It is not OK to kill people for family honor.

It is not OK to kill people for national honor.

There is no honor in killing people.

It is not OK to kill people because of some great wrong done in the past.

It is not OK to kill people yourself.

And it is not OK to have someone else do the killing for you.

It is not OK to kill by gang.

It is not OK to kill by mob.

It is not OK to kill by thugs.

Or death squads.

Or people’s revolutionary army.

Or militia.

Or army.

Or navy.

Or air force.

It is not OK to kill people using other groups of people.

And it is not OK to tell them it’s OK to do it.

And it is not OK to train them to do it.

And it is not OK to tell them to do it.

And it is not OK to pay them to do it.

It is not OK to pay them directly to kill.

It is not OK to pay them indirectly to kill.

It is not OK to pay taxes to kill.

It is not OK to invest in killing people.

Because it is not OK to kill people.

It is not OK to kill people.

Let us all agree on this one simple thing: It is not OK to kill people.

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Resistance, Redirection, and Revolution: Tabling at the Seattle Anarchist Bookfair

Tabling at the Seattle Anarchist Bookfair this weekend, I realized again that anti-war activism is only part of the picture in modern war tax resistance. With so many problems in the world, with so much reporting and news from the proliferation of modern media sources online, it’s hard to know where to focus. Not only that, but it may not be in our best interest to focus too narrowly.

Because anarchists acknowledge the interconnectedness of economic, social, and military issues with the functions of capitalism and the state. I usually don’t have to explain the concept of war tax resistance in much depth. They are usually supportive, if not always personally interested. I don’t get pushback on the level that I do from a lot of other radicals who support some form of government. I met many folks at the bookfair who already don’t pay taxes for a variety of reasons: they don’t want to participate in the tax system at all, they don’t make enough money to owe taxes, they don’t want to pay for killing people, they support indigenous peoples still resisting US domination, and more. And everyone loved the idea of redirecting taxes to radical causes.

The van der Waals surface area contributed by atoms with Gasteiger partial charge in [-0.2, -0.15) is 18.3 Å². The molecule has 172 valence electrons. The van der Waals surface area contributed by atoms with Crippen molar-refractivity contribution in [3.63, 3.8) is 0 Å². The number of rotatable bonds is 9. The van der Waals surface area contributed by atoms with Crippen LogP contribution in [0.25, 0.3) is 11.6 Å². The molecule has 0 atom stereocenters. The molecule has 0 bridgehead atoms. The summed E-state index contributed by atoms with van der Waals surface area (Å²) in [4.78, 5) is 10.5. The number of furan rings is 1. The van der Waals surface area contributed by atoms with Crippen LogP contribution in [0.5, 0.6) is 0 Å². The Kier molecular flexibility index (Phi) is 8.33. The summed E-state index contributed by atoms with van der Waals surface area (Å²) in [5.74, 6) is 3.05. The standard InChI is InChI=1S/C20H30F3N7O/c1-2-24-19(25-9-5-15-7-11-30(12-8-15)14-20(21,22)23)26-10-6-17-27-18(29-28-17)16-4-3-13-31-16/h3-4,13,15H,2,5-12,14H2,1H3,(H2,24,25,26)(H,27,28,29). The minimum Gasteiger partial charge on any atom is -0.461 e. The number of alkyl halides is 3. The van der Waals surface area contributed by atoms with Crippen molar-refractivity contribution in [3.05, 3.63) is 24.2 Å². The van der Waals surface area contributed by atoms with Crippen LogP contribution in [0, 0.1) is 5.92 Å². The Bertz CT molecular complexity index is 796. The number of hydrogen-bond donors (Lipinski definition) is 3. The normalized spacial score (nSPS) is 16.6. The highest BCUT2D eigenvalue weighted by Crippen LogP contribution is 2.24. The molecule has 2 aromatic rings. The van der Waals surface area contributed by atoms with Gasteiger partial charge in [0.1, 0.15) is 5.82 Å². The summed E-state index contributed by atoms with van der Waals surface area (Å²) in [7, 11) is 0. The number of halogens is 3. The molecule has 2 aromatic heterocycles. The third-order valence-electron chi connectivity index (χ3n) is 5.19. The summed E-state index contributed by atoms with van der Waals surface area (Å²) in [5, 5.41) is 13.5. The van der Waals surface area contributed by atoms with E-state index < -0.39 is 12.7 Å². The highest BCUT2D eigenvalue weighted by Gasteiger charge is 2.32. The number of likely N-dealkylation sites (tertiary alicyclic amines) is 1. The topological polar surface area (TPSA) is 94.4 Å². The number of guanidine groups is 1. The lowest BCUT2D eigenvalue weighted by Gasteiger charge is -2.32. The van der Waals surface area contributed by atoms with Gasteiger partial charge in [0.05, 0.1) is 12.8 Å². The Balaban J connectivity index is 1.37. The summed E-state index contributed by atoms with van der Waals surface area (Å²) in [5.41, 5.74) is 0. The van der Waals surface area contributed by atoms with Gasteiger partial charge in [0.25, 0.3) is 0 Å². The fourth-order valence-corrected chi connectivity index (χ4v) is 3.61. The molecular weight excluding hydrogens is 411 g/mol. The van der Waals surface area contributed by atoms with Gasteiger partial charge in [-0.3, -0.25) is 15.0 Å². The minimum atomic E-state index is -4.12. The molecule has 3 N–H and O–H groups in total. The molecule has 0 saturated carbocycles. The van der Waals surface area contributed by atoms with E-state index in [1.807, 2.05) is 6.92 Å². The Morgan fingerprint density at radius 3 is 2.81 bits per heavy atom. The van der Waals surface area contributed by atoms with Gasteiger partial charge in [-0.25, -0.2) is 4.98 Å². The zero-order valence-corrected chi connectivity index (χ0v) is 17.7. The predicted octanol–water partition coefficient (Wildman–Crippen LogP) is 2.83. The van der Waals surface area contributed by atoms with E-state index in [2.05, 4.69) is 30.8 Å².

I also met folks who were hesitant about resistance because there were social service functions they didn’t want to defund (yes, even some anarchists/anti-authoritarians still have concerns about not supporting social services that they or their families or people they know rely on to help survive – also, not everyone who comes to the bookfair is an anarchist). For example, I met a US citizen who grew up in another country, has recently returned to the US, and is horrified by war, but is hesitant to remove their financial support from social services. I suggested resisting the military portion of their taxes, or a smaller amount, from the perspective that the act of resistance is itself the most important.

I always appreciate the opportunity to share information with folks and to be in an environment that promotes resistance in various forms. NWTRCC’s 30 years of experience in war tax resistance really sets us apart. One of my favorite interactions this year was from a person, probably mid-20s in age, who told me (paraphrasing) “Everything else here at the bookfair is interesting reading, but this is really practical information about something I can do!”

-Post by Erica